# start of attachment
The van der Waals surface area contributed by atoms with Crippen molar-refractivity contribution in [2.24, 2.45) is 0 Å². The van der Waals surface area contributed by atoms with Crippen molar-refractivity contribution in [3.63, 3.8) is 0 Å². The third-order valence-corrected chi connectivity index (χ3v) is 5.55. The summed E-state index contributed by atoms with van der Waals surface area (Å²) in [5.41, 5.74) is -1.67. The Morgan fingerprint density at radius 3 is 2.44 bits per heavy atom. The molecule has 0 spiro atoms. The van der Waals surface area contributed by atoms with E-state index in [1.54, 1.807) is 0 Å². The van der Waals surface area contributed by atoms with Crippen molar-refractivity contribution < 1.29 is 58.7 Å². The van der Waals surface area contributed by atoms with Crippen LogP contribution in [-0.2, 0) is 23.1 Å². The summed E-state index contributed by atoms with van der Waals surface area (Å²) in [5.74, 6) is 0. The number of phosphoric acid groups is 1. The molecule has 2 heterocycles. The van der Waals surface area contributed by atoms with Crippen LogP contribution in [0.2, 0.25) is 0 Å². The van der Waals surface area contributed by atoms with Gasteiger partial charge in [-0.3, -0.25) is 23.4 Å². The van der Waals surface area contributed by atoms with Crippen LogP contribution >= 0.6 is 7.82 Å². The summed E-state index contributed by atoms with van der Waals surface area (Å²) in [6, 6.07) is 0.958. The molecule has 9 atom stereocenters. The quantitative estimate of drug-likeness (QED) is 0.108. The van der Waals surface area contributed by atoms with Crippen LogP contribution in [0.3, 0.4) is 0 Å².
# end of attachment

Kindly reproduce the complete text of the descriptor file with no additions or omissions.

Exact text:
The van der Waals surface area contributed by atoms with Crippen molar-refractivity contribution in [2.24, 2.45) is 0 Å². The van der Waals surface area contributed by atoms with Crippen molar-refractivity contribution in [3.63, 3.8) is 0 Å². The third-order valence-corrected chi connectivity index (χ3v) is 5.55. The summed E-state index contributed by atoms with van der Waals surface area (Å²) in [5.41, 5.74) is -1.67. The Morgan fingerprint density at radius 3 is 2.44 bits per heavy atom. The molecule has 0 spiro atoms. The van der Waals surface area contributed by atoms with E-state index in [1.54, 1.807) is 0 Å². The van der Waals surface area contributed by atoms with Crippen molar-refractivity contribution < 1.29 is 58.7 Å². The van der Waals surface area contributed by atoms with Crippen LogP contribution in [-0.2, 0) is 23.1 Å². The summed E-state index contributed by atoms with van der Waals surface area (Å²) in [5.74, 6) is 0. The number of phosphoric acid groups is 1. The molecule has 2 heterocycles. The van der Waals surface area contributed by atoms with Crippen LogP contribution in [0.2, 0.25) is 0 Å². The van der Waals surface area contributed by atoms with Gasteiger partial charge in [-0.3, -0.25) is 23.4 Å². The van der Waals surface area contributed by atoms with Crippen LogP contribution >= 0.6 is 7.82 Å². The summed E-state index contributed by atoms with van der Waals surface area (Å²) in [6, 6.07) is 0.958. The molecule has 9 atom stereocenters. The quantitative estimate of drug-likeness (QED) is 0.108. The van der Waals surface area contributed by atoms with Crippen LogP contribution in [0.3, 0.4) is 0 Å².